Chicken Lights And Chrome

Chicken Lights And Chrome

You can see us coming from a million miles away, she lights up the sky like the Fourth of July. I got a wife back in Tennessee waiting at home for me, lord knows I wish I was with her tonight. But my load is bound for Santa Fe, got to make it in two days. I’m just a long haul trucker and that’s all I’ll ever be. West bound on I-40 headed into the sunset, drive all night and find a truck stop to shut it down for some sleep, then up again and pour on the coal, got to be in Santa Fe by next morning’s light. We’re a two stack Mack with a bunk in the back with a couple hundred lights or so just blazing through the night listening to XM radio play those same old cowboy songs I know by heart.

Late at night my mind slips into that same old routine, got the heat turned down to let the cold be a couple or hundred of keep me awake while talk radio keeps me distracted from the urge to sleep. This old rig makes the miles turn fast to get me down the line, a couple hundred miles to go. Day light coming lights up my destination, warehouse dock where I can unload and grab a few hours of sleep. Dispatch line up another load, a short haul to Casper, just follow I-25 north, a little more money in my sock. They got a Pilot up there with a hot shower just waiting for me. Been on the road for over a month now, time to start thinking about going home if these loads line up right, but they never seem to do. And my week home is always cut short by some shipper who’s got deadlines to meet. Bobbie Jo says I ought quit and come off the road but long haul trucking is all I’ll ever know.

Chicken lights and chrome, must a couple hundred or so, light up the sky like the fourth of July, as I head down the road. She’s too damn bright, she lights up the night and I miss my baby tonight. So it’s down the road spinning those zeros spinning past got to make my home in Tennessee, my woman is waiting for me, then it off I go down the road got destinations to keep and loads to meet. It’s a never ending routine, men and machines, and loads who must begin. Let the cats pull the trucks with their loads to their final ends, truckers favorite song, Alabama roll on, more miles logged towards home. XM radio is playing me a song all about trucking, got me thinking about home, the night passes as and I see the white lines roll by. Morning comes and the lights lose their brightness as I roll through the scales, my log book behind but I don’t care, just a few more hours to reach my destination. I’ve got these last few miles pushing me, the end of the night and the start of another run, another eleven hours to sleep, eat, and inspect my truck. Think I’ll be old before my time.

New day gone and evening come, time to turn around and head back with a new load, this truck is fast and the zeros roll past, a long haul trucker is all I’ll ever be. North bound and down, McCook is my nest stop, a lot of back roads, US highways traveling like an Etch-A-Sketch screen two lane highways and speeds slower that the Interstate, time slows down. Back county roads, state highways, two lane roads and stop signs up ahead, can’t make much time with these short runs, mileage versus time low, job for a day cab trucker, still, money in the sock. These farmers take their time unloading, got to drive out into the fields and stop every so often to let them unload the pipe and the wheels, no body paying for my time and then it’s back the way I cam for another pickup at McCook. Spent my week in Kansas, rather have been on the road to New Mexico or Arizona.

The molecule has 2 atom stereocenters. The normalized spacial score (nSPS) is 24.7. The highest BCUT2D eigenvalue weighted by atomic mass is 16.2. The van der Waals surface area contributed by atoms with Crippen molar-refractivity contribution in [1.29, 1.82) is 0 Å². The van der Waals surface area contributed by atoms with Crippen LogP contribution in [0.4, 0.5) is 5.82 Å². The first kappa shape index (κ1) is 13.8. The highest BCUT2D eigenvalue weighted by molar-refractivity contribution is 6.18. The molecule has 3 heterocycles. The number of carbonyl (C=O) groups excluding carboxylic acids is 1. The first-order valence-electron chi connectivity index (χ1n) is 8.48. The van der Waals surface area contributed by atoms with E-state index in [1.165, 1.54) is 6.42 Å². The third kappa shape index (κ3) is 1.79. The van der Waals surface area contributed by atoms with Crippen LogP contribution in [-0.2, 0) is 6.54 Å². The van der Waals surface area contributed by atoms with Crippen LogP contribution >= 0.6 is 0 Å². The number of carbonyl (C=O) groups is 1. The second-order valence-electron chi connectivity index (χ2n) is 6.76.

Back over to Case in York, Nebraska, got a wide load, 14 foot combine headed for Boise Idaho. It’s a slow ride but pays for the over sized load. Run sunrise to sunset at double nickel speed in the lanes designated by each state DOT. Oversize adds an extra dine per mile but it comes at a cost, got to be aware for each overpass I come to, may have to straddle two lanes and push the public four wheelers out of my way, I ain’t smashing $250.000 into an over pass. So I arrive in York and find my load, a lowboy goose neck waiting for me. Get it chained down and find the paperwork, head down the road ti I-80 west. Drive for a few hours until sunset, pull off the interstate onto an off-ramp/on-ramp for the night, make sure other vehicles have room to pass. Break out the propane burner and cook my meal, tonight it’s home made soup with noodles and canned chicken, some dried peas added for flavor. The it’s off to bed, got to be moving by early morning’s light. The highway sounds slip through my sleep over the engine’s idle roar. It’s late autumn and the weather has turned to ice at night.

Reach the farm destination, they want me to unload the combine so I take the chains off and they put the wheels on, and I drop the lowboy on the ground, drive the combine off my trailer, nothing to it. Get the lowboy back on the fifth wheel and off I go, swapping trailers with another company trucker, flatbed with hay bound for New Jersey, and got to tarp the load, cows don’t like the taste of diesel smoke. About a four day run if I’m lucky, maybe five, never know. Back down I-84 to Salt Lake and I-80 east, need a shower and once I hit the Ohio turnpike the showers are free at the rest stops. It’s been four days and these sponge baths have their limits. With a little luck I might get a load coming close to home where my woman is waiting for me. We can pretend we’re not strangers for a couple of days. Then it’s back on the road, chicken lights and chrome, I’m headed home, a long haul trucker is all I’ll ever be.


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